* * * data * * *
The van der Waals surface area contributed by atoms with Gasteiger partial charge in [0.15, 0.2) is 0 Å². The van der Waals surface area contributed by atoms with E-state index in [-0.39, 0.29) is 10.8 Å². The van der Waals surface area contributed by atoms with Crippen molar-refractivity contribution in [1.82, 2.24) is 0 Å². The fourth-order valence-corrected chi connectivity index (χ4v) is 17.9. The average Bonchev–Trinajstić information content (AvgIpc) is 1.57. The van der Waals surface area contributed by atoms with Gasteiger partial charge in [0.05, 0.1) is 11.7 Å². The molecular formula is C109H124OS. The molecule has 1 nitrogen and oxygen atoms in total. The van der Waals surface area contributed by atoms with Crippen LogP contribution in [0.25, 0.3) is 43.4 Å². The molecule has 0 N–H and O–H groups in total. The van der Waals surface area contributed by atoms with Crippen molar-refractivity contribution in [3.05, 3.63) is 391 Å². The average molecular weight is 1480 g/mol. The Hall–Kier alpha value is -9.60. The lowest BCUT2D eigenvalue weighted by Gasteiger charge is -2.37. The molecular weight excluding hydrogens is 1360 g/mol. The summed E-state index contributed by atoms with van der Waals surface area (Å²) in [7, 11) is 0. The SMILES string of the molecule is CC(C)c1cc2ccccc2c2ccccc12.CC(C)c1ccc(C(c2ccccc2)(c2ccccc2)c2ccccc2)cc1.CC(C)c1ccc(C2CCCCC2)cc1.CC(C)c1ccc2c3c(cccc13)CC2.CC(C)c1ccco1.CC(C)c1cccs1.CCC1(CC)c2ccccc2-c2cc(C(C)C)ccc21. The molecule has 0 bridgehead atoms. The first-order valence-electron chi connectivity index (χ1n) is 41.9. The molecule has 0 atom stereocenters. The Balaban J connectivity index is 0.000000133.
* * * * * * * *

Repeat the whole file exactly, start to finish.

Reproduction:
The van der Waals surface area contributed by atoms with Gasteiger partial charge in [0.15, 0.2) is 0 Å². The van der Waals surface area contributed by atoms with E-state index in [-0.39, 0.29) is 10.8 Å². The van der Waals surface area contributed by atoms with Crippen molar-refractivity contribution in [1.82, 2.24) is 0 Å². The fourth-order valence-corrected chi connectivity index (χ4v) is 17.9. The average Bonchev–Trinajstić information content (AvgIpc) is 1.57. The van der Waals surface area contributed by atoms with Gasteiger partial charge in [0.05, 0.1) is 11.7 Å². The molecular formula is C109H124OS. The molecule has 1 nitrogen and oxygen atoms in total. The van der Waals surface area contributed by atoms with Crippen LogP contribution in [0.25, 0.3) is 43.4 Å². The molecule has 0 N–H and O–H groups in total. The van der Waals surface area contributed by atoms with Crippen molar-refractivity contribution in [3.05, 3.63) is 391 Å². The average molecular weight is 1480 g/mol. The Hall–Kier alpha value is -9.60. The lowest BCUT2D eigenvalue weighted by Gasteiger charge is -2.37. The molecular weight excluding hydrogens is 1360 g/mol. The summed E-state index contributed by atoms with van der Waals surface area (Å²) in [7, 11) is 0. The SMILES string of the molecule is CC(C)c1cc2ccccc2c2ccccc12.CC(C)c1ccc(C(c2ccccc2)(c2ccccc2)c2ccccc2)cc1.CC(C)c1ccc(C2CCCCC2)cc1.CC(C)c1ccc2c3c(cccc13)CC2.CC(C)c1ccco1.CC(C)c1cccs1.CCC1(CC)c2ccccc2-c2cc(C(C)C)ccc21. The molecule has 0 bridgehead atoms. The first-order valence-electron chi connectivity index (χ1n) is 41.9. The molecule has 0 atom stereocenters. The Balaban J connectivity index is 0.000000133.